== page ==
Peter Hughes



The  Secret


            As a young graduate student, I had just completed an arduous Immunology exam.  My head was full of the questions I’d championed:

            “Question # 5.   Patient presents to the office with symptoms of a new cold virus.  Analyze the physiological events in terms of immunological state of the patient.  What questions or advice do you provide?”

            My answer was sterile and correct: 

            “The first question to the patient is to evaluate the length of time the patient has exhibited symptoms.  Onset of symptoms is crucial, after  14 days,  the antibody responses should have occurred .  Post 14 days, we should talk about Mycoplasma.

            Follow up with questions concerning respiratory illness and prior history to establish risk of this patient.

Immunologically, the time of symptomology is important.  When the virus enters the body, the B memory cells investigate. If no prior exposure, the B cell will begin the  formulation of a virus specific antibody.  T cells regulate antibody production.  Immunological response requires about 7 days for IgM, 14 days for IgG to rise to a titer that will inactivate the virus, thus ridding it from the patient.  The process requires multi-organ system energy.  The biochemistry requires voluminous water because the pair of electrons giving energy to the effort ultimately derives from water.

            Health provision to this patient is rest, drink fluids and allow the virus to be killed naturally in ten days to about two weeks post onset of symptoms.”



I knew I’d done well on the exam.  I answered the questions with logical conclusions. The study group I belonged to insured serious study, cross examination and intense stochastic trial.  They were tough, smart.  I felt honored when asked to be in the group.  I had done well.

            But I was tired.  My bride suggested going to my grandmother’s place.  Grandmother was always fun and funny.

            Driving there,  looking back to the exam, my performance.  Would I get the grade needed to again acquire the scholarship?  I had to have it.  We’d recently married, drowning in love and starving for money.  Life was great.  I pulled the car into the driveway.

             “Come on in, Darlin’s.”, she was so sweet, southern hospitality.

She is the last Scarlet O’Hara.  She had been vibrant, beautiful!  Her,  up on bare horseback, mane in her fisted hands, barefoot riding free in Hillsboro, North Carolina. She was quite a scallywag!  She was known for being a bit of a tomboy.  She was a young man’s dream.  Able to ride, hunt, play cards and still be the woman she was.  She was absolutely amazing.  Her 89 years had placed worn scars in her wrinkled face, but not in her eyes.  Her eyes could light up New York City – but she had gone there once and didn’t like it. ( Those people are cold!)  Her well-worn feet were up on an old stool, the stockings were wrinkled, bundled down, wrapped around her ankles.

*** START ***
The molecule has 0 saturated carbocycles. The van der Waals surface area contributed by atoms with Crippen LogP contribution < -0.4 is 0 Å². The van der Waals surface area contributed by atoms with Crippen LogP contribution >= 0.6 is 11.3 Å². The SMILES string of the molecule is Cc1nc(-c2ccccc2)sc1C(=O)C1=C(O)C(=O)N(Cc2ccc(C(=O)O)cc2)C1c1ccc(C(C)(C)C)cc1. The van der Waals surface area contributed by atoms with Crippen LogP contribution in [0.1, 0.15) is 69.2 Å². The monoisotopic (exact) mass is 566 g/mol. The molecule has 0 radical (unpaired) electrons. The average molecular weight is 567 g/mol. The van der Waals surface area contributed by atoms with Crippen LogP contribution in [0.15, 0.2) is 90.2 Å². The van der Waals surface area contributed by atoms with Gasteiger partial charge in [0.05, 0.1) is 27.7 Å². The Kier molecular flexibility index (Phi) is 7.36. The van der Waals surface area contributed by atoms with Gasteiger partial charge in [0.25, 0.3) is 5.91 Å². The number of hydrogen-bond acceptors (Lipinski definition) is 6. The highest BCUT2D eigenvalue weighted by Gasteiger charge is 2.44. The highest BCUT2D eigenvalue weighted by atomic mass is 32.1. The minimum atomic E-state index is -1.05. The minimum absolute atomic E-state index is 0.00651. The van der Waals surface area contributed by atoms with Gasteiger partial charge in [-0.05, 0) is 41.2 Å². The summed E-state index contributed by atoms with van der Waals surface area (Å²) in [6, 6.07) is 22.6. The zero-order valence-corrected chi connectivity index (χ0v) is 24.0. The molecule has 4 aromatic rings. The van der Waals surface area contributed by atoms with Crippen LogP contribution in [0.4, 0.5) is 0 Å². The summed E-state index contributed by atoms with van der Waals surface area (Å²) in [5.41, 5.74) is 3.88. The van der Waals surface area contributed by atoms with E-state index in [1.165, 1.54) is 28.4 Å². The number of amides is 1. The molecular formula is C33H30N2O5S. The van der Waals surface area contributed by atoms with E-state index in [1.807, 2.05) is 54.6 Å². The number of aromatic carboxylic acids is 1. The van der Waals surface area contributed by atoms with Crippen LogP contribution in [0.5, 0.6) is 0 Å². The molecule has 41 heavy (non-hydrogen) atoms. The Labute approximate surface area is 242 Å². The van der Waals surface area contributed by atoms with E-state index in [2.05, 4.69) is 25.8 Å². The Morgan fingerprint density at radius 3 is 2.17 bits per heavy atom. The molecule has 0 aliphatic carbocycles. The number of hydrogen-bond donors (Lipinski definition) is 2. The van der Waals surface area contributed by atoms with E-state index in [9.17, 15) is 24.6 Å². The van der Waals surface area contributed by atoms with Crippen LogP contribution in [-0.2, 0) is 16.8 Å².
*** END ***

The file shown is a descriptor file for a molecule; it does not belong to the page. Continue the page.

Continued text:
Her southern voice of melted sugar, “Buster?  Ahm, Rod?  Skeeter?”  She finally got to my name, “Peter! Second grandson of my second son, Rod Hughes”

            “Hi, Grandmother.”  I hugged her.  She gripped me like a bear, and simply would not let go. “Grandmother,  I have to breathe.”  Her petite stature was deceptively strong.

            “And my beautiful, Katherine... Ahh Kathy, no... I mean Karen.”

            My bride pointed toward herself,  “Mamie,  I’m Carolyn,” she waved her hand, “but you’re close enough.”

            “Why, yes! Carolyn! Oh my beautiful granddaughter-in-law Carolyn.  Oh! Baby!  You look so good!”  She hugged Carolyn, patting her.  Patting was a greeting for the Miller clan, they always did it.  I did it, must have gotten it from her.  Carolyn didn’t really like patting, she said it made her feel like a horse.  She never broke me of my patting, which is good, I probably wouldn’t have been able to.

            “How are you?”

            She swelled, “I’m so proud of you.  You got in, didn’t you, Honey?”

            “Yeah, Grandma, I’m at NC State  now.”

            “Good,  Honey.  My son, your Uncle Buster, your father’s brother went to State, back when it was a college.  He was an engineer.  I’m proud you stayed in North Carolina.  You know I’m North Carolinian all the way. Through and through, birth to the grave.  So are you, Honey.  It’s in your blood.”    

            “I’m on my way, I guess.”

            “Do you like it there in Raleigh, Darlin’?”

            “Yeah, we do.  I mean I do.” I looked at Carolyn, “Do you?”

            “Peter, of course.” She put her arm around Grandma’s shoulders.

            I draped my arm around her shoulders also.  We looked like the three musketeers. “Grandma, we just took a trip to come see you and help you plant those roses. Remember?”

            “Remember?  Why Darlin’!  They’re out on the back porch by the parlor.” She stood up as straight and tall as her short stature would allow,  “Waiting for  you!”  She led us through the musty home.  Then unlocked three locks to open the door.  Three locks in Wilson, North Carolina?  I picked up one lone rose bundle and followed her outside.

            She rubbed her hand over her gray hair, thinking deeply.  Her eyes squinted slightly and with one hand on her hip, the other straightened, a short stubby, dried out fingernail extended, pointing to a plot of her real estate, “How about there, Honey?”

            “Here?” I planted the spade.

            “No Darlin’, there.” The finger shook as if irritated that I could not aim with it.

            “Over there, Peter.” Now Carolyn was helping me. 

            “Here?”  I planted the spade again.

            “Sugar, right over there.”

            “Peter, she means here, right here.” Carolyn had leaned over and her finger was in the turf.